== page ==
March 19, 2014


Filed under: news — jaspar @ 10:09 am







WORLD-TYRANT WORLD a/o 03 19 14 







March 18, 2014, 15:50 




Address by President of the Russian Federation 



[ Continuation ] 



Like a mirror, the situation in Ukraine reflects what is going on and what has been happening in the world over the past several decades.  After the dissolution of bipolarity on the planet, we no longer have stability.  Key international institutions are not getting any stronger; on the contrary, in many cases, they are sadly degrading.  Our western partners, led by the United States of America [The World Tyrant], prefer not to be guided by international law in their practical policies, but by the *rule of the gun*.  They have come to believe in their exclusivity and exceptionalism, that they can decide the destinies of the world, that only they can ever be right.  They act as they please: here and there, they use force against sovereign states, building coalitions based on the principle “If you are not with us, you are against us.”  To make this aggression look legitimate, they force the necessary resolutions from international organisations, and if for some reason this does not work, they simply ignore the UN Security Council and the UN overall. 



This happened in Yugoslavia; we remember 1999 very well.  It was hard to  believe, even seeing it with my own eyes, that at the end of the 20th century, one of Europe’s capitals, Belgrade, was under missile attack for several weeks, and then came the real intervention.  Was there a UN Security Council resolution on this matter, allowing for these actions?  Nothing of the sort.  And then, they hit Afghanistan, Iraq, and frankly violated the UN Security Council resolution on Libya, when instead of imposing the so-called no-fly zone over it they started bombing it too.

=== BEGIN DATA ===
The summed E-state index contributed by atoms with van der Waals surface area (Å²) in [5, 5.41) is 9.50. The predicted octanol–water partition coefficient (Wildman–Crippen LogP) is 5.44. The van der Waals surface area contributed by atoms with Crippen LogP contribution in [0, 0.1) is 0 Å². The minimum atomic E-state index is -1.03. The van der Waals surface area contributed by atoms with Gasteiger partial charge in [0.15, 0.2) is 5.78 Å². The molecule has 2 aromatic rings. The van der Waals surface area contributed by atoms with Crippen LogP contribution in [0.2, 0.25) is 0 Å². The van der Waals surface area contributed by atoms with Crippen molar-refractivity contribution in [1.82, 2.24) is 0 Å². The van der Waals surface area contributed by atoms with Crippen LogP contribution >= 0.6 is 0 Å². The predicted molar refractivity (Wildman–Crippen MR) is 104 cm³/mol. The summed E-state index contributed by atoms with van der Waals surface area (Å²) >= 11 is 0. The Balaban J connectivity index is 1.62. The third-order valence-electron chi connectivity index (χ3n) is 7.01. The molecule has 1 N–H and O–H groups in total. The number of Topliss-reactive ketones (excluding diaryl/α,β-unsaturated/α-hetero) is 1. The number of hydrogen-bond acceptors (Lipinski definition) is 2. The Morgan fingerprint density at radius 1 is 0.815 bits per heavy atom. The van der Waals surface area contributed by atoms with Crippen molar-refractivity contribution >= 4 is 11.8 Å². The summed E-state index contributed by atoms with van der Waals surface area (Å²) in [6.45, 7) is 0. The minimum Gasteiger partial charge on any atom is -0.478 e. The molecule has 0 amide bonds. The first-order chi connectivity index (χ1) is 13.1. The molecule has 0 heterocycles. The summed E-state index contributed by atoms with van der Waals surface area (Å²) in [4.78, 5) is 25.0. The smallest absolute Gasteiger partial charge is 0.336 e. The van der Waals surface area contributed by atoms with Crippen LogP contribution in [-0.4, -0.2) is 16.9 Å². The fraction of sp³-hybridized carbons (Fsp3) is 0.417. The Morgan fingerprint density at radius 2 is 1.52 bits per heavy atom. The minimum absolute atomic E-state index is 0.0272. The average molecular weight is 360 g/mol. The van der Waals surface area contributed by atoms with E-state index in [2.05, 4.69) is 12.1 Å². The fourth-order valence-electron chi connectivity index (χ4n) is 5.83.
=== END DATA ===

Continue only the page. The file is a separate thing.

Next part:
There was a whole series of *controlled* “colour” revolutions.  Clearly, the people in those nations, where these events took place, were sick of tyranny and poverty, of their lack of prospects; but these feelings were taken advantage of cynically.  Standards were imposed on these nations that did not in any way correspond to their way of life, traditions, or these peoples’ cultures.  As a result, instead of democracy and freedom, there was chaos, outbreaks in violence and a series of upheavals.  *The Arab Spring turned into the Arab Winter*. 



A similar situation unfolded in Ukraine.  In 2004, to push the necessary candidate through at the presidential elections, they thought up some sort of third round that was not stipulated by the law.  It was absurd and a mockery of the constitution.  And now, they have thrown in an *organised and well-equipped army* of militants. 



We understand what is happening; we understand that these actions were aimed against Ukraine and Russia and against Eurasian integration.  And all this while Russia strived to engage in dialogue with our colleagues in the West.  We are constantly proposing cooperation on all key issues; we want to strengthen our level of trust and for our relations to be equal, open and fair.  But we saw *no* reciprocal steps.